Saturday, October 22, 2011
The World is on the cusp of change.
We have witnessed the revolutions in the Middle East and now, with the Wall Street Protests, there are murmurings for fundamental change in the US. Much of these sweeping changes can be directly attributable to technological advances in communications: The cell phone, the computer and the Web.
What we have now are huge groups of peoples who have effected an overthrow of an old system, but are unable to gather en masse to hammer out important decisions, such as the distribution of resources, human rights, etc. In short a a striving for a government of equals. What has typically happened in the past is that post revolution vacuums allow for strongmen and despots to fill the void. After that, it's the same old song.
The solution is, there needs to be an effective scalable software for very large groups of online people to get together, voice their opinions, discuss, debate - and most important - formulate solutions and
agreements. Think of it as an online "Robert's Rules of Order" process. Imagine it working something like Wikipedia, being self-correcting, where the no group with an agenda can wrest control.
If successfully formulated, one possibility is that it could initially be an effective shadow government, paralleling problems governmental institutions face and proposing possible alternative solutions. I imagine folks involved in Occupy Wall Street would love to get their hands on something like that. The media would start paying close attention to the such an online process, because the results would be propagated by a mass of individuals, rather than talking heads and politicians.
OK, imagine this decision making software is up and running and you want to participate in a particular issue. Let's say it is a new issue and people are just starting to log in to debate. First, the issue needs to be defined, and that is the first page you come to. The issue page is dynamic and subject to change, much like a Wikipedia entry.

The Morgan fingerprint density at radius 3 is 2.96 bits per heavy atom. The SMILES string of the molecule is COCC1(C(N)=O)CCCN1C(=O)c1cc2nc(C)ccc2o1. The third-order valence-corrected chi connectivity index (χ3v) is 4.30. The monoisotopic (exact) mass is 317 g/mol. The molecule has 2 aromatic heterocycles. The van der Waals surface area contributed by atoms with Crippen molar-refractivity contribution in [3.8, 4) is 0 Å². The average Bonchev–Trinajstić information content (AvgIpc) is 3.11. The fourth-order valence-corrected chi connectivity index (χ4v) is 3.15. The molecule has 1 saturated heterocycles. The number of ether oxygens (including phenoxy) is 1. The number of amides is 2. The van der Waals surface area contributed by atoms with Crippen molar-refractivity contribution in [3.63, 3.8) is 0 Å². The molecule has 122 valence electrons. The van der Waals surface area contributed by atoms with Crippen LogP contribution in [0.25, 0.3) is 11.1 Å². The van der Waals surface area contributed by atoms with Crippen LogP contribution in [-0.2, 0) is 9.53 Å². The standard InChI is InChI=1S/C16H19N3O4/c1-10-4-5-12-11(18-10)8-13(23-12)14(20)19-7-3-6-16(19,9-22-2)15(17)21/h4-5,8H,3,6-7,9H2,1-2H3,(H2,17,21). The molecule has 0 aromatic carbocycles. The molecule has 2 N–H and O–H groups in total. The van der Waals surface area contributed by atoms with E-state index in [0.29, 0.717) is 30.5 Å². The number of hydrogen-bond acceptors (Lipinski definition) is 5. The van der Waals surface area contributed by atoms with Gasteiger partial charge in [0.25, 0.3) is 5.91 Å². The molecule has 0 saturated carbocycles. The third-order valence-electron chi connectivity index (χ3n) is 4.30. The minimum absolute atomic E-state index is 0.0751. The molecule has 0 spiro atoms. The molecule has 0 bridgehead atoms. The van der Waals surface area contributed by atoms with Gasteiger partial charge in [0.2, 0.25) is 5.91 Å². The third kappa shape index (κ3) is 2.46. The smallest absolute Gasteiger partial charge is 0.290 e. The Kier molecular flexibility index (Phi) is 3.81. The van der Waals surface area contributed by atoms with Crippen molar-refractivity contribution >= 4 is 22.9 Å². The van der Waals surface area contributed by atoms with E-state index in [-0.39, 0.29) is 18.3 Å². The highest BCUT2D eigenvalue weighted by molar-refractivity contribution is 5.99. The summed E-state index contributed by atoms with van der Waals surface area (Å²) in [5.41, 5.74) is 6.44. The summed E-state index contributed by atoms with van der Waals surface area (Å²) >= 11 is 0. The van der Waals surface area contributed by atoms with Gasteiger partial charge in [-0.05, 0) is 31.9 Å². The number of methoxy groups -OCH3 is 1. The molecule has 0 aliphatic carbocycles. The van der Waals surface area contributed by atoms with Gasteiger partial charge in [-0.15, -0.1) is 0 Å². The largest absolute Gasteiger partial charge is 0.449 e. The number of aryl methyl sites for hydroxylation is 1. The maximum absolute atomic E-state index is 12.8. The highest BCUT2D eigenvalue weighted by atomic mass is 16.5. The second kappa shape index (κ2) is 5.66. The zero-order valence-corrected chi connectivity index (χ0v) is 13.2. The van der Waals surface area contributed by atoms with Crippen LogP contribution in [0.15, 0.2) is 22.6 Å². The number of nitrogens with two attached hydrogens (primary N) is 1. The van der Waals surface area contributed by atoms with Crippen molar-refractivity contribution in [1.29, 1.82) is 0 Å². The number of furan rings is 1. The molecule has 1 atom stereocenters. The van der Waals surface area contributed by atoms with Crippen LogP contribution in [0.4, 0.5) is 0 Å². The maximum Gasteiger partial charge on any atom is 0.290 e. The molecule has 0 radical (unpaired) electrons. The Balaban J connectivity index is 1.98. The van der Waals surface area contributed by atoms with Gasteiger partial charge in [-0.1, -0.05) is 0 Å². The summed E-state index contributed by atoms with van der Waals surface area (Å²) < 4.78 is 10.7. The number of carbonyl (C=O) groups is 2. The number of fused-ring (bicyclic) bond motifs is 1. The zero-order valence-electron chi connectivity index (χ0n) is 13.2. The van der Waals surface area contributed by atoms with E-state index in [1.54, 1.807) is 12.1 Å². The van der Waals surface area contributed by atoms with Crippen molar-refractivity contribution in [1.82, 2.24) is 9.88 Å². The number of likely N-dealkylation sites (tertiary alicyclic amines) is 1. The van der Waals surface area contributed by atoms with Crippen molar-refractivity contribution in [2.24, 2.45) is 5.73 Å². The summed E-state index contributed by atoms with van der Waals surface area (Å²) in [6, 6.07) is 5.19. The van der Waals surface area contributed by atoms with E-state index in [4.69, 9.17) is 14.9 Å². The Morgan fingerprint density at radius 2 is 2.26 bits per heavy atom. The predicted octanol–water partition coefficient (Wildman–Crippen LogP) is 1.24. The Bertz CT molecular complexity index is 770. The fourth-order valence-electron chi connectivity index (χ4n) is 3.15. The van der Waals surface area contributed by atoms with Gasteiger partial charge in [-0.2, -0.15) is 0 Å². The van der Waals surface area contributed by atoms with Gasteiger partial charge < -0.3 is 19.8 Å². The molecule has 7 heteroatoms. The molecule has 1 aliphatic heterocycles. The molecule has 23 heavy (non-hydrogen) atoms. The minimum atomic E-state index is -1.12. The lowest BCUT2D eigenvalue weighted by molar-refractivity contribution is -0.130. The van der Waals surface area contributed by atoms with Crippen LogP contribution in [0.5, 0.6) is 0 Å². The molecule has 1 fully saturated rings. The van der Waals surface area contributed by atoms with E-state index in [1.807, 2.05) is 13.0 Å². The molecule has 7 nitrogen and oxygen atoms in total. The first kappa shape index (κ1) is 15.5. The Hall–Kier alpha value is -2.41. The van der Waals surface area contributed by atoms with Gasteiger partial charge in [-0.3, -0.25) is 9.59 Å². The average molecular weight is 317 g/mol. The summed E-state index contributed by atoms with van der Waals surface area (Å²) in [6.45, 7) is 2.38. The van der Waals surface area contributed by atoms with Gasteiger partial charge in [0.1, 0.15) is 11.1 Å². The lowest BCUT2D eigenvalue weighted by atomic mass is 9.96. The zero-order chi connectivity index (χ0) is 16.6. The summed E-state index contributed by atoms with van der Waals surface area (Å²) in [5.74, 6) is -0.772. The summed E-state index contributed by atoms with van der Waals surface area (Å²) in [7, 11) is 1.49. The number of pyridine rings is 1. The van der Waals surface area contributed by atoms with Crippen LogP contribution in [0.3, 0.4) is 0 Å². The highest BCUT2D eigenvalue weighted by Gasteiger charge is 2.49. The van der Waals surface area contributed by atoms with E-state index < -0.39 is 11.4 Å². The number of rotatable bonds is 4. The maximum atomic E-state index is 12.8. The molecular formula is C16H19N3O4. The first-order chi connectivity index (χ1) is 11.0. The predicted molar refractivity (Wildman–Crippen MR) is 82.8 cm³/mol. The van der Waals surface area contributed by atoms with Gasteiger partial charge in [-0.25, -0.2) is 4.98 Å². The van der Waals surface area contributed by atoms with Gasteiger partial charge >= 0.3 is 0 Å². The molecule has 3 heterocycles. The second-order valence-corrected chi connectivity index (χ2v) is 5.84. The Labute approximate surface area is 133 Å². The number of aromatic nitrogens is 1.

Next, you go into discussion. This works very much on the lines of Google Circles: Let's say each circle consists of thirteen individuals, no tie vote, who are randomly thrown together. The volume of circles is scalable, so you may have thousands of individuals discussing the same issue, although each circle contains the same amount of individuals. The Circles have a 'circulating chairman' built in, so no individual, or group of individuals can dominate the direction of the circle discussion/debate.
If an individual simply has to leave feels alienated, they can opt out and return, joining into a new circle. When that happens, a joining member has the option of dropping in, thus retaining the quorum. The text of the discussion can be reviewed by the newcomer, bringing them up to date. Trolls and flamers can be bounced by 3/4 majority vote. That account will be penalized in some form or other, at least removing them from the subject of discussion as a whole.
The end result is a specific proposition or a set of propositions that is hammered out and voted on, the results appearing much like that of an online poll. If you are the first circle to make the proposal(s) and decision(s), the wording and polling results become available for all the proceeding circles to see, plus the procedure of the debate/discussion. They can also see how many circles there are at any given moment. This allows for continuity, in that successive circles can use the same polling wording if they choose, so as the circles report in, their polls are combined together, producing the final result.
Finally, a participant coming into the server can at any time skip to the chase: They can observe the debates, the polls, and vote without going through the debate and discussion.
I realize that this sketch may not look anything like a finalized end-result, I just wanted to whet everyone's imaginations.